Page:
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American Campus Communities (NYSE: ACC) is a real estate investment trust (REIT) headquartered in Austin, TX, and the largest owner, manager and developer of high-quality student housing communities in the United States. As of September 30, 2016, American Campus Communities owned 170 student housing properties containing approximately 105,300 beds. Including its owned and third-party managed properties, ACC’s total managed portfolio consisted of 205 properties with approximately 133,600 beds.
- Positive industry supply-demand ratio
- Tremendous opportunity to modernize the student housing product both on and off campus
- Continued growth of net operating income and dividend
- Strong balance sheet positioned for growth
- Recession resiliency demonstrated by revenue and income growth through the Great Recession
Adviser Access spoke to American Campus Communities CEO Bill Bayless about the future of student housing.
Advisor Access: What makes student housing an attractive asset class to invest in?
Bill Bayless: In total, the higher education landscape in the United States is composed of more than 4,600 institutions serving 20 million students. Within this broad universe of colleges and universities, American Campus Communities focuses on four-year public flagship universities and select four-year private institutions with enrollment greater than 15,000 students. Our target market contains 255 colleges and universities with 6.1 million students. These are campuses with a residential heritage that have exhibited consistent enrollment growth over many decades.
From an overall supply standpoint the vast majority of the current housing available for students in these markets, whether located on campus or off campus, is not meeting the needs of today’s student. The majority of the existing on-campus housing supply, where 21% of students are living, was designed for the Baby Boom generation and is functionally obsolete—offering little in the way of privacy, amenities or technological requirements such as reliable internet service. These are the dorms of the last century, typically cinder block construction with double or triple occupancy, group bathing facilities, no amenities within the buildings, and limited private or group study space.
The majority of available off-campus housing, where approximately 79% of students live, was not designed for students and is typically composed of low-quality, low-density absentee landlord communities, such as duplexes and single family homes located near campus. Overall, very little modern student housing was developed across the country until the mid-1990s, when ACC was founded and began focusing on this drastically underserved segment of the real estate market.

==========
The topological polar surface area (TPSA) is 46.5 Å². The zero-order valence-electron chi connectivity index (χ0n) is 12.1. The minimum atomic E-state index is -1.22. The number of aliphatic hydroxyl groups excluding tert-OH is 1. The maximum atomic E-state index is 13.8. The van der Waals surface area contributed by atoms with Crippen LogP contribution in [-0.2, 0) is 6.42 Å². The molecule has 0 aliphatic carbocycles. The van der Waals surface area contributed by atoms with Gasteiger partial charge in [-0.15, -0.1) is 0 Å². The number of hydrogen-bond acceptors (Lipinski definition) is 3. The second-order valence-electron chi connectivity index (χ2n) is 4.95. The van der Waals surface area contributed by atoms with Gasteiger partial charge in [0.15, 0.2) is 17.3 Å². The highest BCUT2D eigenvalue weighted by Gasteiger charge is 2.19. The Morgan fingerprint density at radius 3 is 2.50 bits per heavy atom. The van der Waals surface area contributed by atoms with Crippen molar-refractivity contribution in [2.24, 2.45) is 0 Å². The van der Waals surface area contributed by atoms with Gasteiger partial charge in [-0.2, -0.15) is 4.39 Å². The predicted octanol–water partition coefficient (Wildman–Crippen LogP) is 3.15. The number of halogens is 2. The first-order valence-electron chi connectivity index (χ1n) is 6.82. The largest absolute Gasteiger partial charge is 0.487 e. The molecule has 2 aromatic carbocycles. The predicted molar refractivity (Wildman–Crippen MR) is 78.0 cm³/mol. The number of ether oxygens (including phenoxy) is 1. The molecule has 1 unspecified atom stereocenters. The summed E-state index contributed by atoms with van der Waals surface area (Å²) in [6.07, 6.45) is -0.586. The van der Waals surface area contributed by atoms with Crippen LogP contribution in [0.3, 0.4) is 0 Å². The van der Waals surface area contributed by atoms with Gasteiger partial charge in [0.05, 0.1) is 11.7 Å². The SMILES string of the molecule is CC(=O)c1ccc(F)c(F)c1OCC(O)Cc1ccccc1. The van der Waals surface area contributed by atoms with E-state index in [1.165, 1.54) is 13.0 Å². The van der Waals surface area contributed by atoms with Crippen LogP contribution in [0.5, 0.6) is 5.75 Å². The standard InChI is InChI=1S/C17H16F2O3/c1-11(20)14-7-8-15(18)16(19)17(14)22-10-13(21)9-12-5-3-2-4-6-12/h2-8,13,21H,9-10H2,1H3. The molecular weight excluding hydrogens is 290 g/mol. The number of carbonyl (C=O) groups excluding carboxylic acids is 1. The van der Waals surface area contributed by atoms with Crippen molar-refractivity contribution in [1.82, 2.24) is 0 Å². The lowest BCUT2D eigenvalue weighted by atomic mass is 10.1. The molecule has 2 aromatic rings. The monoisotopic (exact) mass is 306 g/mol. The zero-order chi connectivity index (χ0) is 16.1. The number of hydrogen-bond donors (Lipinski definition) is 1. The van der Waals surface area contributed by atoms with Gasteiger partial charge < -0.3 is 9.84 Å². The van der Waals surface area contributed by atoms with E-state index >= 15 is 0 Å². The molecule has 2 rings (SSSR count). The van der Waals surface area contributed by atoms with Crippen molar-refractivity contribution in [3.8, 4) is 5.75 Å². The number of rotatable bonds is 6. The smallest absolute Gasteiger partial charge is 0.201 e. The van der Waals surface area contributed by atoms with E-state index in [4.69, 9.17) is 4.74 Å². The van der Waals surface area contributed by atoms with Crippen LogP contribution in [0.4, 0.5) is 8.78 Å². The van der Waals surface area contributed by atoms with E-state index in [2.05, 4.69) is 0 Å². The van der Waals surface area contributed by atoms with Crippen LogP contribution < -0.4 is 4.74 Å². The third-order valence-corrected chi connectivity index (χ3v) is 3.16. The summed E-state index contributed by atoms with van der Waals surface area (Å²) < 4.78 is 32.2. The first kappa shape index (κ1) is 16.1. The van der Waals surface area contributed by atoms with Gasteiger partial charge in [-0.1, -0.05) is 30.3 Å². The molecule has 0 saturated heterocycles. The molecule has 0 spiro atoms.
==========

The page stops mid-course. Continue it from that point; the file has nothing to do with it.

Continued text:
This landscape provides a tremendous opportunity for the ownership of conveniently located, academically oriented, purpose-built student housing communities in Tier 1 college markets throughout the United States.
AA: What is the company’s overall growth strategy?
BB: First and foremost, ACC prides itself on being an operator of high-quality academically oriented student housing communities. We are very fortunate to also operate in a young sector, which provides the company with several very attractive growth avenues. We have achieved internal growth from our existing asset base, each and every year with 11 consecutive years of same-store net operating income (NOI) growth and 48 consecutive quarters of same-store revenue growth, including through the Great Recession of 2008 and 2009.
Further, operating in an industry that is still in its infancy continues to provide external growth opportunities through the development of new on-campus and off-campus student housing communities, as well as the acquisition of existing properties. Since our IPO, ACC has developed or acquired a total of over $8.0 billion in assets, and in the fall of 2017 we will deliver 10 new properties totaling over $600 million in development across 10 collegiate markets. This is our largest annual development year since inception, highlighting the continued opportunity for accretive new assets across the country.
Total Wholly-Owned NOI per Year ($ millions)
AA: How does your portfolio compare to existing student housing in terms of quality, amenities and pricing?
BB: Students today are a sophisticated consumer, demanding well-designed housing located close to the classroom at an appropriate cost. At American Campus Communities, our strategy is to “build for the masses, not the classes,” which simply means providing a variety of price points within a single community so students from all socio-economic backgrounds can access the same high-quality living product in a close-to-campus location.
As a point of comparison, our average monthly rental rate is $685 and includes modern accommodations, consumer-driven amenity packages and state-of-the-art technological features, as compared to the functionally obsolete existing on-campus housing, averaging more than 50 years old with a rental rate cost of $683 per month for shared accommodations, or $869 per month for a private room, at the universities we serve. The value proposition associated with these well-located, academically oriented communities to today’s student is quite compelling, as evidenced by our average same-store fall occupancy of 97.7% since our 2004 IPO.
AA: What sets American Campus apart from other residential commercial real estate companies?